In recent years, the number of people seeking asylum elsewhere has increased sharply (UNHCR 2015: 2). In the United States, tens of thousands of citizens from El Salvador and other Northern Triangle counties sought asylum in 2014, while in that same year, the number of women crossing the US border was nearly three times higher than in 2013 (UNHCR 2015: 2). Furthermore, the numbers of those fleeing may be underreported. In conventional conflict, displacement is often measured and addressed on a mass scale, as entire communities flee bombs or advancing armed forces. The displacement occurring in El Salvador and other Northern Triangle countries is also occurring en masse, but happens at the individual or family level (Cawley 2014).
The journey for asylum seekers is long and perilous. Women are at risk for extortion, physical and sexual harm, kidnapping, and trafficking, and many make the difficult choice to leave one or more children behind when fleeing (UNHCR 2015: 43; Fleury 2016). After arriving in their destination country, women continue to face extreme hardship. In Mexico, for instance, migrant detention centers are rife with poor conditions, and migrant women are particularly vulnerable to abuse and violence (Fleury 2016: 7). The condition of detention centers in the United States is ‘similar, if not worse’ than the conditions in the refugees’ home countries (United States Commission on Civil Rights 2015: 2). The prevalence of gang violence has a deep impact on women’s lives as they seek to find a safer environment.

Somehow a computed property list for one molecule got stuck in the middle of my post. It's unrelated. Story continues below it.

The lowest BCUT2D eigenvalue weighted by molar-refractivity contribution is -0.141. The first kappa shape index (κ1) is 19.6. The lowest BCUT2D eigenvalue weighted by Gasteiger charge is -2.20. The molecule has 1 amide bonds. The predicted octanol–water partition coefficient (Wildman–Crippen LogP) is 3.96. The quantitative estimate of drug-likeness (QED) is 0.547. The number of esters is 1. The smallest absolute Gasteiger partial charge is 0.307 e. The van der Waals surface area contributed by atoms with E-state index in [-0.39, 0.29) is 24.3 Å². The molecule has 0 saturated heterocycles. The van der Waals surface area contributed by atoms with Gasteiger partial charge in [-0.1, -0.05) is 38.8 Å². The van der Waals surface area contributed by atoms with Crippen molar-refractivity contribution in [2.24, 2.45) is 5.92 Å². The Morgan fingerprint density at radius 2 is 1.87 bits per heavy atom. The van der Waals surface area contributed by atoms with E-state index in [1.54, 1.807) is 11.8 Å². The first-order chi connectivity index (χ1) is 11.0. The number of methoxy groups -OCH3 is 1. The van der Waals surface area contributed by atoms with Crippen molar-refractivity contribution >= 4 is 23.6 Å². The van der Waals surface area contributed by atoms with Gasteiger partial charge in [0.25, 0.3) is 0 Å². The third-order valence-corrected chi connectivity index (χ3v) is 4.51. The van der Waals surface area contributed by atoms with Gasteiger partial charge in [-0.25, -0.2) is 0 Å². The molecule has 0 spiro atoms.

Gangs are political actors that work to gain and maintain dominance over resources and communities. This is inherently connected to closing community spaces and limiting the ability for civil society to act. Closing this space is a political act in and of itself, and civil society activists — particularly women civil society activists — who work to create space for alternative voices are also engaged in political contestation. Civil society is often a space in which women organize, build connections, and mobilize to provide services or work for change. Located outside of traditional domains of power — the dealings of the state and business institutions — civil society is often a refuge as well as a source of influence for the traditionally marginalized. Particularly for women — long excluded from formal institutions — civil society organizations (CSOs) are a means to find community and to mobilize (Skåre 2012). As such, gang violence threatens civil society and constrains women’s mobility and decision-making.
Gang activity and violence pose a serious threat to civil society, though civil society can play a significant role in revitalizing and developing community connections (Paffenholz and Spurk 2006). Widespread violence, extortion, and fear are major limitations on the agendas of CSOs. Freedom of movement, freedom of assembly, and freedom of speech are key to carrying out the organizing of people and rallying around ideas, but gangs undermine the spaces in which those activities can be conducted. Neighborhood associations have had ‘increasing difficulties in mobilizing support for community projects because people were afraid to attend meetings in the evenings because of maras in the neighborhood’ (Cosgrove 2010: 158). In El Salvador, public spaces are increasingly not civic spaces, but contested grounds where citizens have limited rights.